Copyright Compendium

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Chapter 100
Chapter 200
Chapter 300
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Chapter 500
Chapter 600
Chapter 700
Chapter 800
Chapter 900
Chapter 1000
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Chapter 1200
Chapter 1300
Chapter 1400
Chapter 1500
Chapter 1600
Chapter 1700
Chapter 1800
Chapter 1900
Chapter 2000
Chapter 2100
Chapter 2200
Chapter 2300
Chapter 2400

310.1 Novelty or Ingenuity

310.1 Novelty or Ingenuity

The U.S. Copyright Office will examine each work in isolation to determine whether it satisfies the originality requirement. The fact that a work may be novel, distinctive, innovative, or even unique is irrelevant to this analysis. See H.R. REP. NO. 94-1476, at 51 (1976), reprinted in 1976 U.S.C.C.A.N. at 5664 (stating “the standard of originality established by the courts . . . does not include requirements of novelty [or] ingenuity” and that Congress did not intend “to enlarge the standard of copyright protection” to impose these requirements).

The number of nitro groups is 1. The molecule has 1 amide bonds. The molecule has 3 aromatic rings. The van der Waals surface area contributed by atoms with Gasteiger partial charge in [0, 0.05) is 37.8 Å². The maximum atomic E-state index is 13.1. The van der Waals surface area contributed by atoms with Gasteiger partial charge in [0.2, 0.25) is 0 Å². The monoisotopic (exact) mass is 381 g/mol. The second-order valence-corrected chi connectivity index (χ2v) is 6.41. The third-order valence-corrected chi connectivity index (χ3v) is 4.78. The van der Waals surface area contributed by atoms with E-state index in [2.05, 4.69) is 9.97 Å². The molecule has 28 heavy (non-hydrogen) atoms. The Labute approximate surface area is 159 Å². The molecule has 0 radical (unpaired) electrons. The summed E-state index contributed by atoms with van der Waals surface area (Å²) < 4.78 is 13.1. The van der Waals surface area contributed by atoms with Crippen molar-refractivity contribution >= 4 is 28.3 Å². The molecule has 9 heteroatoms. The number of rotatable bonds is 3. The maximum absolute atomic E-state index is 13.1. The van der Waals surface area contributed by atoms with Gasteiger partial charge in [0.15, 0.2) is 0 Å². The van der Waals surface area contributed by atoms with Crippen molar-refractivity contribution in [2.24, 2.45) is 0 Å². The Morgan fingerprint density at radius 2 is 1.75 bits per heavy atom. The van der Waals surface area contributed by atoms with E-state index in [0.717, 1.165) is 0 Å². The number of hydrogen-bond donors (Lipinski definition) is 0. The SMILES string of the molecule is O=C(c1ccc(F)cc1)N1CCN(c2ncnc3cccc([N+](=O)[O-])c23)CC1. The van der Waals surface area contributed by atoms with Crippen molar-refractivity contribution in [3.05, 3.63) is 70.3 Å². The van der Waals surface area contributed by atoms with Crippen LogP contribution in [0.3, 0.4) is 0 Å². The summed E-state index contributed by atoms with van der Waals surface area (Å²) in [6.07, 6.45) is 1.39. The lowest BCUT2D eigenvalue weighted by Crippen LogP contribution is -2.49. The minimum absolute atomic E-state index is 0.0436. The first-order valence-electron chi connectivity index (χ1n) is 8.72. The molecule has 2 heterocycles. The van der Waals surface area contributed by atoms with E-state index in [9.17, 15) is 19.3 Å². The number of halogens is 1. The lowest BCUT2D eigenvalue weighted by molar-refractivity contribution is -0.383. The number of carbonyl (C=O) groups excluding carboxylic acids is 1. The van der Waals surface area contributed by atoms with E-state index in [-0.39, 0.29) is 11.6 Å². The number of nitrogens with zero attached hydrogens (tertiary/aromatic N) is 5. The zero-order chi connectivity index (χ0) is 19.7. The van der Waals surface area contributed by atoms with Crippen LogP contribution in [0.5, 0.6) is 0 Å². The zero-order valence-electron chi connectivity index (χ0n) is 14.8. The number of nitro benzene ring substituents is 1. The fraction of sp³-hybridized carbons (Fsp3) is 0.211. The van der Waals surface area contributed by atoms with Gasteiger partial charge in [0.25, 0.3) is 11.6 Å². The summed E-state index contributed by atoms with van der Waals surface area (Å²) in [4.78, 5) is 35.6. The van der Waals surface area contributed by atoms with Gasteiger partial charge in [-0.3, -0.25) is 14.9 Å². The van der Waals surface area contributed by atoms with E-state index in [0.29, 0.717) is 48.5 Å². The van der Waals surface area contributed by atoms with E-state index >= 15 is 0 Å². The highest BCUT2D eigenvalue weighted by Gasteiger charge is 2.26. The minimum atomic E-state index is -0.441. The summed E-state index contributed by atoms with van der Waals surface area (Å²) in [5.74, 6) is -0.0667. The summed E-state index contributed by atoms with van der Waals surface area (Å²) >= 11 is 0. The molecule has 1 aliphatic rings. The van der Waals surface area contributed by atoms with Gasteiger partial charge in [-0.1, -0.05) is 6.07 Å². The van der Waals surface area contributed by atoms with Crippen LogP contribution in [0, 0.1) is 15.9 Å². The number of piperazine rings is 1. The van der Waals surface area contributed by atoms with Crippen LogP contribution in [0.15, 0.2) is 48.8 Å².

As discussed in Section 308, “originality requires independent creation plus a modicum of creativity.” Feist, 499 U.S. at 346. The author’s expression does not need to be novel, and it does not need to “be presented in an innovative or surprising way.” Id. at 362; see also L. Batlin & Son v. Snyder, 536 F.2d 486, 490 (2d. Cir. 1976) (“Originality is . . . distinguished from novelty; there must be independent creation, but it need not be invention in the sense of striking uniqueness, ingeniousness, or novelty”). A work of authorship may be original, even though it is neither new nor inventive or even if “it closely resembles other works.” Feist, 499 U.S. at 345 (explaining that “[o]riginality does not signify novelty”). Conversely, the fact that a work is new, innovative, or even unique does not necessarily mean that it contains a sufficient amount of creative expression to satisfy the originality requirement.